Alternately Deep

Artist: Roots ManuvaTitle: Alternately DeepRating: 3 StarsReviewed by: Orisanmi Burton

Who is Rodney Smith? The answer may illicit blank looks and shoulder shrugs by those in the Western hemisphere but pose that same question to folks on the other side of the pond and be prepared to hear a barrage of accolades. The bloke from Stockwell, South London known as Roots Manuva has garnered global recognition for his novel blend of dancehall, dub, electronica and Hip-Hop sensibilities. He emerged from obscurity in 1999 with his debut LP Brand New Second Hand. American listeners were immediately struck by the raspy voice, unmistakably British accent and his pervasive use of West Indian lingo (both of Smith’s parents are from Jamaica). His second full-length, Run Come Save Me was a valiant sophomore effort which produced the menacing track “Witness”, a song voted “The greatest UK Hip-Hop song of all time” in a poll administered by Hip-Hop Connection. Smith’s critical and commercial success has opened the door for other UK personalities like The Streets and Dizzie Rascal. Their combined success stories may signal the beginnings of a full scale UK invasion of Hip-Hop culture.

Alternately Deep (Big Dada) is for all intents and purposes Roots Manuva’s fourth studio LP. It is comprised of unreleased tracks taken from the recording sessions which brought us his last LP Awfully Deep. Alternately expounds on the themes which made its predecessor such a critical success. Pensive poetics, hard-boiled drums and bountiful base lines are aplenty on this 12 track offering. On the remix to “Check It”, over steady, metronome-like bass drops Smith urges listeners to “Come check it out now/See what we about now/Laugh aloud now/We let it out now.” He goes on to proclaim for all non-believers that “My LP sacred/Call it The Bible.”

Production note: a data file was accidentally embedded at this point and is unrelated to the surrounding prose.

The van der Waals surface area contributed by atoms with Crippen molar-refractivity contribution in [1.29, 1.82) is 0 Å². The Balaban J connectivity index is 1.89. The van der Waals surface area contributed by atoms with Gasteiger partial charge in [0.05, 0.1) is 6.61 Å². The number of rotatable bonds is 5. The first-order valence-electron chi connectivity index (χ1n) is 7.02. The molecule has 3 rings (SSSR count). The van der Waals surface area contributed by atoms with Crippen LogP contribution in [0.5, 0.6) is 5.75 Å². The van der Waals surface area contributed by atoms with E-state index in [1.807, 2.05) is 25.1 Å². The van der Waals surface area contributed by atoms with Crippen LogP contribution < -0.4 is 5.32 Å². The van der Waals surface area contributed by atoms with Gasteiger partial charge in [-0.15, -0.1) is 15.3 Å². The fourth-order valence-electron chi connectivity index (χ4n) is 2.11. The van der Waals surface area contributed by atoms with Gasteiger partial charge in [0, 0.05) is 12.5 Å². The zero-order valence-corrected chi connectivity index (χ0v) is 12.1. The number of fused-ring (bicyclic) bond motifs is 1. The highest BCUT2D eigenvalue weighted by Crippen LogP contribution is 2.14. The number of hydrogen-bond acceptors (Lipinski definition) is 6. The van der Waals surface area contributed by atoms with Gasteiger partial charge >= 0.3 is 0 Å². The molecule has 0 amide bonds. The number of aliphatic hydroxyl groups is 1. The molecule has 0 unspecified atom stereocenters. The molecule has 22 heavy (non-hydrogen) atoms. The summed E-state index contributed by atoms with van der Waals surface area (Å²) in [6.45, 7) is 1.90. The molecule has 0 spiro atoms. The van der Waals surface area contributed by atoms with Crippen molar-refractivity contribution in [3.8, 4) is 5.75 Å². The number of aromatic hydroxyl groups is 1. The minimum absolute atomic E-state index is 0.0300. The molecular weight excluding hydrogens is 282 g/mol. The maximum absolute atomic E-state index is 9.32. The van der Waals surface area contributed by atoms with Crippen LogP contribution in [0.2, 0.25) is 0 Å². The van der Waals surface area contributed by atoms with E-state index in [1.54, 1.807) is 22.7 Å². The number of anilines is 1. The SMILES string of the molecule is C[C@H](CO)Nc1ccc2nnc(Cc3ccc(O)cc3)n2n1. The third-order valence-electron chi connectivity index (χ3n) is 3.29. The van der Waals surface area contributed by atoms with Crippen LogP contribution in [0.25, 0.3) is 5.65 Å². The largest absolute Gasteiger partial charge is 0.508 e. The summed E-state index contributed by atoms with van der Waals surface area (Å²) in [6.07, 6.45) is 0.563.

The album has quite a few enticing tracks. Unfortunately, their similar feel gets a bit monotonous at points. Many of the beats start to sound the same, especially as the album progresses. An example of this fault is “This World is Mine”. However, the sub-par soundtrack is bailed-out by insightful lines like “It’s so sad to see my people get juked by dem plastic gods/World threattas/Don’t you see my lightning rods/Rebel Fela Kuti/Sun Ra ti/bumbo natti /Decipher the scriptures/We focus on distorted pictures.” As alluded to in the title, his lyrics throughout the album are consistently thought-provoking.

Roots Manuva is just one of many international MCs who teeter on the margins of American fame. Hip-Hop’s international popularity has been touted so often that these day’s it’s almost a cliché. But these conversations take place largely in reference to the success of American artists in foreign markets. It is doubtful that a release like Alternately Deep will give Roots Manuva any substantial crossover record sales in the United States. In fact, judging from his track record and his consistent avoidance of the more formulaic approaches to creating Hip-Hop music it’s doubtful that he has any desire to do so. Nevertheless, when international Hip-Hop artists truly begin to make a dent in the American consciousness Roots Manuva will most certainly be sited as one of its most capable ambassadors.

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